An expression of opinion on clubs for A.A. members followed a discussion on this subject at the 1967 General Service Conference. It states:

"The discussion on clubs noted that, although there is no such thing as an 'A.A. club,' many clubs have been identified with A.A. because they are organized and directed by A.A. members and membership is limited to A.A.'s. Clubs where meetings are held and which are maintained for Twelfth Step as well as social purposes can avoid difficulties by abiding by A.A. Traditions. They should not use the A.A. name, however, and should be organized apart from A.A. They should not accept money from outside sources, being supported by membership dues and individual contributions from A.A. members. The question of a paid membership in A.A. does not arise, since A.A. meetings held in clubs are open to all. The Conference voiced recognition of the fact that clubs should operate within A.A. Traditions and abide by them to the fullest."

Further guidance was given to G.S.O. by the 1972 General Service Conference, which advised that G.S.O. no longer accept contributions from clubs.

This decision was based on returns from a questionnaire sent to all clubs. The answers indicated that the difference in club operating procedures was too great to enable G.S.O. to decide whether or not money received from a particular club was contributed by A.A. members only. (Of course, G.S.O. does accept contributions from A.A. groups that meet on club premises.)

In 1981, the General Service Conference recommended "that clubs not receive the A.A. literature discount." By reserving the discount privilege for A.A. groups and their central/intergroup offices, the Conference once more indicated the status of clubs as separate organizations‑the way they function best.

In 1989, the General Service Conference recommended to discontinue listing clubs in A.A. Directories. However, groups that meet in clubs will continue to be listed in the Directories.




AA® Guidelines                                                                          Conferences and Conventions
From G.S.O., Box 459, Grand Central Station, New York, NY 10163

A.A. Guidelines are compiled from the shared experience of A.A. members in the various areas. They also reflect guidance given through the Twelve Traditions and the General Service Conference (U.S. and Canada). In keeping with our Tradition of autonomy, except in matters affecting other groups or A.A. as a whole, most decisions are made by the group conscience of the members involved. The purpose of these guidelines is to assist in reaching an informed group conscience.



It's clear that A.A. get-togethers beyond the group have become an established part of A.A. life. The calendar in any Box 4-5-9 or in the Grapevine shows how many conventions, conferences, and banquets are being held by A.A.s throughout the world.

What makes an A.A. convention click for its participants? It's probably not style or form that matters so much as the spirit and feeling behind it. As one member puts it, the best A.A. convention is "just a darned good A.A. meeting blown up big." Just watch enthusiastic members at any A.A. convention and you'll get what he means. The atmosphere alone is worth the trip. Here you'll find fellowship, laughter, warmth, and understanding-"heaped up, pressed down, and running over."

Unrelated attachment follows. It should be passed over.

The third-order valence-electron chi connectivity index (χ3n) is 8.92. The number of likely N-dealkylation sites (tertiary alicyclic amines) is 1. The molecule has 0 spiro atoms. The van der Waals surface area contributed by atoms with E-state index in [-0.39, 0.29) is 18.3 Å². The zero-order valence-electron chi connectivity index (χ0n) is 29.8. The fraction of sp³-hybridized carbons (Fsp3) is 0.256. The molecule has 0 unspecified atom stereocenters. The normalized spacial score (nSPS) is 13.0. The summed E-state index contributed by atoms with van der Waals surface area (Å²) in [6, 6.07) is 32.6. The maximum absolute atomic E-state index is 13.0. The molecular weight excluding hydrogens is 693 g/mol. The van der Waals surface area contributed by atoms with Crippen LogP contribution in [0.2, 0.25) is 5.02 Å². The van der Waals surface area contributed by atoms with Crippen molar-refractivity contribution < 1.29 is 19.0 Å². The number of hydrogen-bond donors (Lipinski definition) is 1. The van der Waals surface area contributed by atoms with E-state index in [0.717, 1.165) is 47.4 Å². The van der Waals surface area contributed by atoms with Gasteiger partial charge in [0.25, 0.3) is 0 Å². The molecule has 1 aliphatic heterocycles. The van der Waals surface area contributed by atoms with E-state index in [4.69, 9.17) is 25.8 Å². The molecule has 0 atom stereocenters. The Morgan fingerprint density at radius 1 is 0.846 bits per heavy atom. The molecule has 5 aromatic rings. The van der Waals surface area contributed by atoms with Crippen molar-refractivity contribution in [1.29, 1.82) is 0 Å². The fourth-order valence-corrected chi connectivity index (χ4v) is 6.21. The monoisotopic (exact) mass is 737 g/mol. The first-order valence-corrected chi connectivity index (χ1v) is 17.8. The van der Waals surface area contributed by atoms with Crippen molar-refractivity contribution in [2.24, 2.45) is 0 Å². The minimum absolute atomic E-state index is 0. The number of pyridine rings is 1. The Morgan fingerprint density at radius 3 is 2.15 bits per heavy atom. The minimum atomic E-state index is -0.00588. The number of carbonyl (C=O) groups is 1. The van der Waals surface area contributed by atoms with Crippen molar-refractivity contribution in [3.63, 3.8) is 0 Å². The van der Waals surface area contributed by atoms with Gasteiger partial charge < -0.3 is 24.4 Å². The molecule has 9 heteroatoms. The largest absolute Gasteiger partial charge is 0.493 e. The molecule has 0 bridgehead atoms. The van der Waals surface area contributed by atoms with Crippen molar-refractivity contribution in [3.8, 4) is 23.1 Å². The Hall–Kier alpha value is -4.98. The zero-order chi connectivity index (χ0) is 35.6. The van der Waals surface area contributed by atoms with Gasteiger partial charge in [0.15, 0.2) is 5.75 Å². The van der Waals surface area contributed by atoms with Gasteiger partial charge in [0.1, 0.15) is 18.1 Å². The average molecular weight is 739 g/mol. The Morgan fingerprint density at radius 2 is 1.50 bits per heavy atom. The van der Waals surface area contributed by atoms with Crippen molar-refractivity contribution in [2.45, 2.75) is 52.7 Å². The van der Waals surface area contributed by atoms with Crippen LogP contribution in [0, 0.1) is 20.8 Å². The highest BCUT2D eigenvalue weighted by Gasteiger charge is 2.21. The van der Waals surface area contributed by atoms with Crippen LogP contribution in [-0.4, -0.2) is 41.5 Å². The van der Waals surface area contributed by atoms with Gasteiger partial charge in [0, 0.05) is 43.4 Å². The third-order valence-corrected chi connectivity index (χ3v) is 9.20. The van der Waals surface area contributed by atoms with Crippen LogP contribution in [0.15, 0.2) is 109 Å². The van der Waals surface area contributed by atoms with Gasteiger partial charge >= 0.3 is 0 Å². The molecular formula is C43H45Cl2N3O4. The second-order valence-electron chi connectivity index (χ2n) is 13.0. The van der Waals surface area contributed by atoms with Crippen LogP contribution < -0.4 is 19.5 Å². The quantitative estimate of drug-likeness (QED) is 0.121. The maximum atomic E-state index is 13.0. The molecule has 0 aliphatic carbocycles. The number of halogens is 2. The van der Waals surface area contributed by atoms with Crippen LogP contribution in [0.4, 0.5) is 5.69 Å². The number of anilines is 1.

An A.A. convention is almost any A.A. get‑together beyond the group‑meeting level. These range from special meetings of one evening's duration to longer events-area, statewide, or regional weekend conventions. They will, most likely, be one of the following:

1 The special open meeting. This kind of gathering can serve useful purposes. It will, of course, bring together the A.A. members in a city or area. But it also provides a good opportunity to invite interested friends of A.A. to the meeting. Certainly, it's proper on such occasions to send special invitations to members of the clergy, doctors, lawyers, social workers, public health officials, and others who may have a special interest in A.A.

2 The one-day session. This might include several general meetings throughout the day. For a start, there's a "welcome" meeting in the morning, followed by other activities. There may be another open meeting in the afternoon, while the main open meeting with the featured speaker is saved for the windup meeting in the evening. If the convention is held in a school, civic hall, or other building with additional rooms, it's likely that the program for a one‑day session can also include A.A. workshops and panels, service meetings, assemblies, and closed meetings.

3 The banquet. Many intergroups or central offices now sponsor annual banquets, often to help support their office operations. Some groups and areas also have banquets (or informal buffet and potluck dinners) as anniversary or gratitude observances. These are often held on a Saturday night or Sunday afternoon, sometimes in conjunction with a larger A.A. convention. The banquet often features an after-dinner speaker or some other program of interest to A.A. members.

4 The weekend convention. This is an ideal form for a state, provincial, or regional convention. Members often arrive for an opening meeting session or "coffee & conversation" on Friday evening. Additional meetings and workshops‑as well as other activities‑continue through Saturday and even into Sunday afternoon. The convention may include a banquet, luncheons, special breakfasts, Saturday‑night dancing and entertainment, and perhaps a spiritual meeting on Sunday morning.